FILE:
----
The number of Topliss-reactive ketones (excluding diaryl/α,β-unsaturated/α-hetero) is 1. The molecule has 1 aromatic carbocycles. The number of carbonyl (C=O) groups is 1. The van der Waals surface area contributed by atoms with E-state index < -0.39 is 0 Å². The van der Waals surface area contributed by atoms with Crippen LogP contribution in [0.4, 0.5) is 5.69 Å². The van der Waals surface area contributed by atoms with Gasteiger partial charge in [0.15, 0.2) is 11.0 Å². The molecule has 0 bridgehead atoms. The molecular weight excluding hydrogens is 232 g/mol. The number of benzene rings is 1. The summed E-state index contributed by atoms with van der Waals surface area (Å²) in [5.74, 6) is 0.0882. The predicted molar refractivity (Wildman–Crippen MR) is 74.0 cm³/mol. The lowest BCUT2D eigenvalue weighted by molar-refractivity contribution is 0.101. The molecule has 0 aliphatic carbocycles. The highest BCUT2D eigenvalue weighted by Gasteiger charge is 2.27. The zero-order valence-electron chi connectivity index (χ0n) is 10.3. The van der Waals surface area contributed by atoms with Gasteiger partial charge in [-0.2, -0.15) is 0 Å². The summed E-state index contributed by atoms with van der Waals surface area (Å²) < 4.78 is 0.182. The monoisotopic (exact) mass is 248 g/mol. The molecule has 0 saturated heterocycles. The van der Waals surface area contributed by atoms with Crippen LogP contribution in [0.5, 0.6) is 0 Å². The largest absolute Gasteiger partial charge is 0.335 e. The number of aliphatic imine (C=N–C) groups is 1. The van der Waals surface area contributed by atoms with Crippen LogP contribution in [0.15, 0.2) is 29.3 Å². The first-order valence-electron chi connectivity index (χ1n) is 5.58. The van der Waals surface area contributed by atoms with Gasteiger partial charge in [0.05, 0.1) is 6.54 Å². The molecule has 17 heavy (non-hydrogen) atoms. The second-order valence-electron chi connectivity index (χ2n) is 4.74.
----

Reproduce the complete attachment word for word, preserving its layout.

The number of Topliss-reactive ketones (excluding diaryl/α,β-unsaturated/α-hetero) is 1. The molecule has 1 aromatic carbocycles. The number of carbonyl (C=O) groups is 1. The van der Waals surface area contributed by atoms with E-state index < -0.39 is 0 Å². The van der Waals surface area contributed by atoms with Crippen LogP contribution in [0.4, 0.5) is 5.69 Å². The van der Waals surface area contributed by atoms with Gasteiger partial charge in [0.15, 0.2) is 11.0 Å². The molecule has 0 bridgehead atoms. The molecular weight excluding hydrogens is 232 g/mol. The number of benzene rings is 1. The summed E-state index contributed by atoms with van der Waals surface area (Å²) in [5.74, 6) is 0.0882. The predicted molar refractivity (Wildman–Crippen MR) is 74.0 cm³/mol. The lowest BCUT2D eigenvalue weighted by molar-refractivity contribution is 0.101. The molecule has 0 aliphatic carbocycles. The highest BCUT2D eigenvalue weighted by Gasteiger charge is 2.27. The zero-order valence-electron chi connectivity index (χ0n) is 10.3. The van der Waals surface area contributed by atoms with Gasteiger partial charge in [-0.2, -0.15) is 0 Å². The summed E-state index contributed by atoms with van der Waals surface area (Å²) < 4.78 is 0.182. The monoisotopic (exact) mass is 248 g/mol. The molecule has 0 saturated heterocycles. The van der Waals surface area contributed by atoms with Crippen LogP contribution in [0.5, 0.6) is 0 Å². The largest absolute Gasteiger partial charge is 0.335 e. The number of aliphatic imine (C=N–C) groups is 1. The van der Waals surface area contributed by atoms with Crippen LogP contribution in [0.15, 0.2) is 29.3 Å². The first-order valence-electron chi connectivity index (χ1n) is 5.58. The van der Waals surface area contributed by atoms with Gasteiger partial charge in [0.05, 0.1) is 6.54 Å². The molecule has 17 heavy (non-hydrogen) atoms. The second-order valence-electron chi connectivity index (χ2n) is 4.74.